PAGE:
Comparisons with the popular hockey film “Chak De! India” are odious, but inevitable for “Soorma“, a biopic on the life of hockey legend Sandeep Singh. Director Shaad Ali, who assures that the films are very different, says the sports star’s life itself has been so eventful that he had to wade through the drama to get to his core.
“There really is no common ground between ‘Chak De…’ and ‘Soorma‘ except hockey. But ‘Chak De…’ focused on the coach. So in that sense, Reema Kagti’s forthcoming ‘Gold’ (about India’s first team to win a gold medal at the Olympics) is more likely to be compared with ‘Chak De…’,” Shaad said.
He had no intentions of doing a film on Singh.
“When Chitrangda Singh, who produces ‘Soorma’, came to me, we were thinking of something entirely different on the lines of a small town drama like my film ‘Bunty Aur Babli‘. When Chitrangda suggested we do this (‘Soorma’), I wasn’t sure. But then when I dug into his life, I was amazed at how dramatic it was.
“Sandeep’s life is so eventful that it feels like fiction. I had to wade through the drama to get to the core of the man.”
To get the story of Singh, Shaad spent considerable quality time with him and his family.
“I spent close to four months with Sandeep and his family in his hometown Shahabad in Haryana, as well as in Delhi and Mumbai. For me, it wasn’t enough to just go through paperwork and files and archival material on him. I had to observe and absorb his life first-hand. This is the only way to make a film on a life as inspirational as Sandeep Singh’s.”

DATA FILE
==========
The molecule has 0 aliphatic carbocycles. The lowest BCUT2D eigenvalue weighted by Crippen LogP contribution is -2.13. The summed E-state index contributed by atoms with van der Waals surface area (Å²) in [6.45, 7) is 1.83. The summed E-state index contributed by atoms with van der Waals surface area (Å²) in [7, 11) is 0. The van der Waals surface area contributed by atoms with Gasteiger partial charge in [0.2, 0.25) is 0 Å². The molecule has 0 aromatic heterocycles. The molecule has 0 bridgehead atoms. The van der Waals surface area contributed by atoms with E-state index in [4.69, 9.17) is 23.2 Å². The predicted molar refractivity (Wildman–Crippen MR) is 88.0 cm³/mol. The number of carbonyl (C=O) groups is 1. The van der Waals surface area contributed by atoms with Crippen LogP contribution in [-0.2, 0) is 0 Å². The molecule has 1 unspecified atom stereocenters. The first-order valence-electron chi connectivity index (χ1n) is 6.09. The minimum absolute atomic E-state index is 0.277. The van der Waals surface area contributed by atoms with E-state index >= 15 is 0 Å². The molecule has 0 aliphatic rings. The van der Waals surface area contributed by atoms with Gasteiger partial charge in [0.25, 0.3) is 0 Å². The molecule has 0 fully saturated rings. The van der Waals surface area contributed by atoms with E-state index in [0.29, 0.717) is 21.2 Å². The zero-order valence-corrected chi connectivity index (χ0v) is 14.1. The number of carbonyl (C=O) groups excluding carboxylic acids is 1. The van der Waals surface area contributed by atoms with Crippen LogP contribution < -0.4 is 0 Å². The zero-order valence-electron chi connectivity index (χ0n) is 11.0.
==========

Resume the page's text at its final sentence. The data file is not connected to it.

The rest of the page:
“Soorma” has been made with the active co-operation and support of Singh and his family.
“He opened up his life for me, gave me access to his family and friends. ‘Soorma’ couldn’t have been made without Sandeep Singh’s participation. It’s important to take the subject of a biopic into confidence.”
Singh is happy with what Shaad has achieved in the film.
“He gave me the freedom to tell his story my way. He had that trust in me.”
Actor Diljit Dosanjh was the first and only choice to play Singh.
“We needed a Sikh actor. And who better than Diljit? He has given so much of himself to ‘Soorma’, I can’t imagine anyone else playing Sandeep Singh. Of course, it’s not imperative for a Sikh to play a Sikh. Farhan Akhtar did such a fine job of playing Milkha Singh in Rakeysh Mehra’s ‘Bhaag Milkha Bhaag‘.”
Shaad’s last few films have not worked at the box office. Neither has he been very prolific in his career.
“I don’t know why ‘Jhoom Barabar Jhoom’ in 2008 didn’t work. We shifted the original story from India to a foreign country. I had enough of the small town ambience in ‘Saathiya’ and ‘Bunty Aur Babli‘. I wanted to break free of my small town image.
“With ‘Kill Dil’, I knew something had gone wrong. The balance was missing. There was a huge gap between my second film ‘Jhoom Barabar Jhoom‘ and my third film ‘Kill Dil’. That was not laziness. It was just an absence of a script I wanted to shoot. Also, I spent a good 3-4 years assisting my mentor Mani Ratnam on his film ‘Raavan’.”
The abiding reverence for Mani Ratnam won’t go away. Shaad’s last film “Ok Jaanu” was a remake of Ratnan’s Tamil film.
“In fact, I again took a break from my own filmmaking to assist Mani sir on his current new Tamil film. My equation with him cannot change.”